Monday, September 29, 2008

Toxic Religion

In Breaking the Spell: Religion as a Natural Phenomenon (Viking 2006), Daniel Dennett writes of how it is essential for society to carefully examine its religion and reform and change it as necessary so that we do not "pass on a legacy of ever more toxic forms of religion to our descendent's." It is an intriguing thought. Can something as good as religion be "toxic?"

The dictionary on my little MacBook that I am using to type this article defines the word "toxic" as "poisonous." Religion as a form of poison? Yes, I think all would agree, at least to a point, that it is true. When we encounter reports in the media of polygamous sects that "marry" fourteen and fifteen year old girls to old men in what really amounts to sex-slavery, we find ourselves appalled at such a repugnant notion. When we discover the motive behind all of this is religion, we are forced to say that, at least in this case, religion has become toxic.

There are other examples. We can think of the Branch Davidians and their "sinful messiah," bearing the sins of his community by making claim to his follower's wives. Or, maybe we might consider the Aryan Nations or other white supremacist "churches" which build a religion based on hate.

Well said, you agree, these forms of religion are nothing if not toxic. Indeed they are. However, the seeds of toxic religion plant themselves in much deeper soil, and are far more deceptive. I propose that the seeds of toxicity that produced such acts as 9/11 appear in many religious movements in America. This is not to say that common American religious movements would ever condone an act such as 9/11. Yet, we do see and hear of sentiments akin to such hate not so different on our television screens regularly.

One case that comes to mind is that of a popular television evangelist suggesting that AIDS is a punishment of a vindictive (he would no doubt say loving) God for homosexuality in America. If so, how do you account for the thousands infected that never had any contact with homosexuality or drug use? Should they suffer? Should innocent children? A religion with a vindictive God at its heart is a toxic religion.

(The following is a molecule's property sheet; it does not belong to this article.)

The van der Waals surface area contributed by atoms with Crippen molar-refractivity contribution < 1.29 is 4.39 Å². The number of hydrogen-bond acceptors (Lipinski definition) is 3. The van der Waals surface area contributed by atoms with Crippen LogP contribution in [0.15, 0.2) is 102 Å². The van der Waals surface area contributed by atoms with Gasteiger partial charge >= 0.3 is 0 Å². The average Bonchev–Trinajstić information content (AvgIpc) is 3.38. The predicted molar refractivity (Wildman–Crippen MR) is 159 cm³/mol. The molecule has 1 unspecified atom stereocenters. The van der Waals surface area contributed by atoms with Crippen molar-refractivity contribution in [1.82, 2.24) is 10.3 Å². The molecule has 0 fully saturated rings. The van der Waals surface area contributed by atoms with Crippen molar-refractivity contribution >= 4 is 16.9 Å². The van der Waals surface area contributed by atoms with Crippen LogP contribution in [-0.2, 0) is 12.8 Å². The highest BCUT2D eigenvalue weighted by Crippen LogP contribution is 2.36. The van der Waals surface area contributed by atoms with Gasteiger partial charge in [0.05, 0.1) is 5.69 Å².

Another prominent evangelist, who once publicly endorsed the Republican presidential candidate, has similarly pinned the fate of New Orleans on the wickedness of the city. Does God really do things like that?

Other prominent evangelical leaders have pooh-poohed global warming and done what they could to keep the faithful from supporting efforts to recue the planet. One writer of a popular fiction series concerning the return of Christ sees the whole world ending with all Jews being killed or becoming Christians. Although this writer may give lip service to a pro-Israel stance, is this not really the height of anti-Semitism? In the end, all Jews are gone.

There are Muslim haters and proclaimers of a future Christian/Muslim war-as if the crusades (also sparked by religious fervor) were not enough. Toxic religion seems to be everywhere. Moreover, we find it in most of the world's great faiths. There is Christian toxicity, Muslim toxicity, Jewish toxicity, and so on it goes. This begs a question: What is the common denominator?

In a word, xenophobia, a fear of the different and the new. Because of religion's tendency to xenophobia, it is often toxic. It is not just toxic in Baghdad or Jerusalem, or in New York, it is toxic here, right in our neighborhood, right in our own hearts and minds.

Healthy religion should serve to enlighten and make one more tolerant. However, often narrow-mindedness and a super literalism concerning the traditions and scriptures from the world's religions make religion quite toxic. Commonsense calls for a different approach. If something is not working anymore (if it ever did), it is madness to keep hanging onto it.

What we need to do is to take another look at our religions and ask if they really support a narrow-minded, "my way or no way" approach to life. Isn't there something universal in religion that preaches broadmindedness and love? Can we find that kernel of light in our religions? Can we fan that into a flame that burns so brightly that all toxicity burns away as so much dross? All religions I know of have some version of the Golden Rule in their traditions. Maybe that is the place to start. The world has about all the toxic religion it can endure. It is time for a revival. It is time for a reformation. It is time to put away toxic religion.

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